Authenticity: how revealing your truth sets you free

on Friday, 03 November 2017. Posted in Inspirational

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Yesterday my friends and I went to the movie Girls Trip. Though it was mostly a hilarious movie (that wíll reveal your dirty mind against your will) it had that typical for comedies semi-dramatic ending:  “Ryan” a self-made coach that pretended for years to have it all, breaks down while giving a speech  for a room full of people spilling the truth about her not so successful marriage. She called it: revealing her truth.  

For some reason, that message hit home. Of course in the movie that daring speech gets her a standing ovation. The big screen makes revealing your failures for the room full of strangers seem so liberating and powerful. But in real life sharing your most honest self is a little less heroic with more hard work than applause.

Until I was about 7 or 8, I didn’t think about what was true about me. I just was. The bliss of being a child. Unfortunately, that happy child encountered some fierce blows that made me grow into a teenager that wasn't happy at all, because the truth was, my truth hurt.

I didn’t want to deal with my truth. I tried to replace it with a different, stronger better version of reality. I became a different person in different situations. I became skilled in simulating openness but never letting anyone come close. I was afraid that if anyone would really look at me, they would see who I really was. I had no idea who I was but I was pretty sure it wasn’t good. So nobody knew the real me, not even me. 

In my early twenties, my truth caught up with me. I started generating the results I believed I deserved. I attracted situations and people that were hurtful. I was confused and scared and literally, hurting myself. I felt I had lost my truth altogether.  It landed me in therapy where I managed to peek under the blanket where I had hidden all my truths. To my surprise what I saw, wasn’t as bad as I had suspected it to be.

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Participating nearly a year in group therapy, I met some amazing women. All with their own truths. And I slowly started to realize something: When you know your truth and aren’t ashamed of it, sharing it with other people can actually be a strength.

From that moment on I vowed never to hide again. I don’t hide my fears, I don't hide my scars, not even in workshops because they are a reminder of the pain I overcame. I’m proud of my wrinkles because they show the loss and laughter I experienced. I am open about my past, my and downfalls because it shows I worked damn hard to become the women I am today.

In my late twenties, I became a guidance counselor for minor refugees, I was reminded that showing who you truly are, can be a powerful tool to help others deal with their truth. Guilt and shame will only make you believe your truth is worse than some else’s.... but it rarely is.

There is a comfort in knowing you are not alone in your darkness. Realizing that what you see in yourselves as a weakness is what you considering strength in others, is liberating and empowering.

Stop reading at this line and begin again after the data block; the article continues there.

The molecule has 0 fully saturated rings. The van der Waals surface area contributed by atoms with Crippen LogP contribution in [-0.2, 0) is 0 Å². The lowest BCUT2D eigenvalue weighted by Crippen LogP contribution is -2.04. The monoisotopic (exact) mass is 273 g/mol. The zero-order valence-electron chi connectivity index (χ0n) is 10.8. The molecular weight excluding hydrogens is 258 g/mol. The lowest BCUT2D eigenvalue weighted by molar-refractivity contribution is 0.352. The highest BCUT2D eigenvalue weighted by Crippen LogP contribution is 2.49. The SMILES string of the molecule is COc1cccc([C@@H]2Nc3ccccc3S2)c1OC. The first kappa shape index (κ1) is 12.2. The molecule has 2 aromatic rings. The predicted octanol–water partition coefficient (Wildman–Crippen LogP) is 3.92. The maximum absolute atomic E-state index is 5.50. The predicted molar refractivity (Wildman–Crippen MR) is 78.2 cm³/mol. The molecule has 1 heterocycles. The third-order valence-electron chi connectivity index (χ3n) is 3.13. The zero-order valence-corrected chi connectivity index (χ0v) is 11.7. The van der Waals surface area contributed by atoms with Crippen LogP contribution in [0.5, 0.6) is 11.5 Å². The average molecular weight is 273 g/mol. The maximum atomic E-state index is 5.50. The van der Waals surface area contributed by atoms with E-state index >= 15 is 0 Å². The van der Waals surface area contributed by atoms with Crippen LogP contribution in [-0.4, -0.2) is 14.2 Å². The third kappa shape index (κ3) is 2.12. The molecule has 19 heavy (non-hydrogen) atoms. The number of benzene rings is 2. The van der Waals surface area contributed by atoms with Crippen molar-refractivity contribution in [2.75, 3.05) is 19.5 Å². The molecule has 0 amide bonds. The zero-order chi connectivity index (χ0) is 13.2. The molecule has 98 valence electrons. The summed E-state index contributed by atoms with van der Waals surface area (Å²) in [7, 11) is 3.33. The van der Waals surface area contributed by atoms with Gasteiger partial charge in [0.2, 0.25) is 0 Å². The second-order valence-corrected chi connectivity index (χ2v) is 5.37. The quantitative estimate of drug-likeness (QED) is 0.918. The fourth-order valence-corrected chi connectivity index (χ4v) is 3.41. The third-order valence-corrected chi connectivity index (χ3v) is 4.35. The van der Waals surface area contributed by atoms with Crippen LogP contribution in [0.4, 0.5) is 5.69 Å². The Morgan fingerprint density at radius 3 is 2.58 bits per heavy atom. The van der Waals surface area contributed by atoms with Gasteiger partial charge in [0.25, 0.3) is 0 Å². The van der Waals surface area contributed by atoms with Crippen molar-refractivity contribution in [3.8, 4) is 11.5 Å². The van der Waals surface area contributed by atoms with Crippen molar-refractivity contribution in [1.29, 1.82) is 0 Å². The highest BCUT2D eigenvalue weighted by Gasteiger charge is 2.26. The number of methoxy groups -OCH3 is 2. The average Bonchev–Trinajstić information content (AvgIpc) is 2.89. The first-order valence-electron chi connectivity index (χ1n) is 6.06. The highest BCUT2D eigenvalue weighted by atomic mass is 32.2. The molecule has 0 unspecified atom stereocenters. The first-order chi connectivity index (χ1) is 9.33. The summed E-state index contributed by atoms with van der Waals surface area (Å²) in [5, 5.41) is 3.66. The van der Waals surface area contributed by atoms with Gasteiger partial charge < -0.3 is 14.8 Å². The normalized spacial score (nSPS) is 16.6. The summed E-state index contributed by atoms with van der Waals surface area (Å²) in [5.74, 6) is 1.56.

When I became a trainer I learned that revealing your truth on a professional level can be a tricky thing.  If you don’t share part of your truth, people don’t relate and you seem inauthentic. Nobody is perfect and nobody likes to listen to someone pretending to know it all.

On the other hand, if you overshare people get uncomfortable and you come across as unprofessional. You lose credibility talking about achieving goals and taking ownership if you come across as a mess.  

Done well, revealing my truth is your tool can be your most powerful tool. It builds trust, inspires (self) compassion and brings comfort.

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I have the advantage that I get to explore my truth for a living. Everything I read, everything I learn, empowers me. As a result, I have matured and become stronger and more confident. That confidence is reflected back by the participants and that in turn feeds my confidence again. Like a truth fulfilling prophecy.

But I still struggle with being an authentic trainer.  I am not perfect and there are situations that life hits me where it hurts and I am thrown out of balance. It feels a little ambiguous to talk about success if I know I just had a good cry in the car on a rainy day. 

In an article, I read about an exercise where you look in another person’s eyes to practice acceptance compassion and acceptance. I wondered what the effect would be if I tried that on myself. So I gathered my cohones and looked myself in the eyes in a mirror for 2 minutes.

It was a life-changing experience! How often do you take the time to truly see all those different parts of yourself? In that moment you will realize there is not one truth. You are different layers of truth.  Some strong, some vulnerable, some weird, some mean., some impossible, some impossible not to love. 

Revealing your truth” means taking your knowledge of all these layers and knowing when to show them to whom.

You will probably never be done exploring the layers of your truth. But you should be excited to explore who you are with curiosity, humor, and self-love. Because all these layers together finally reveal your inner child. And that child doesn’t need to overthink: It will just be.  

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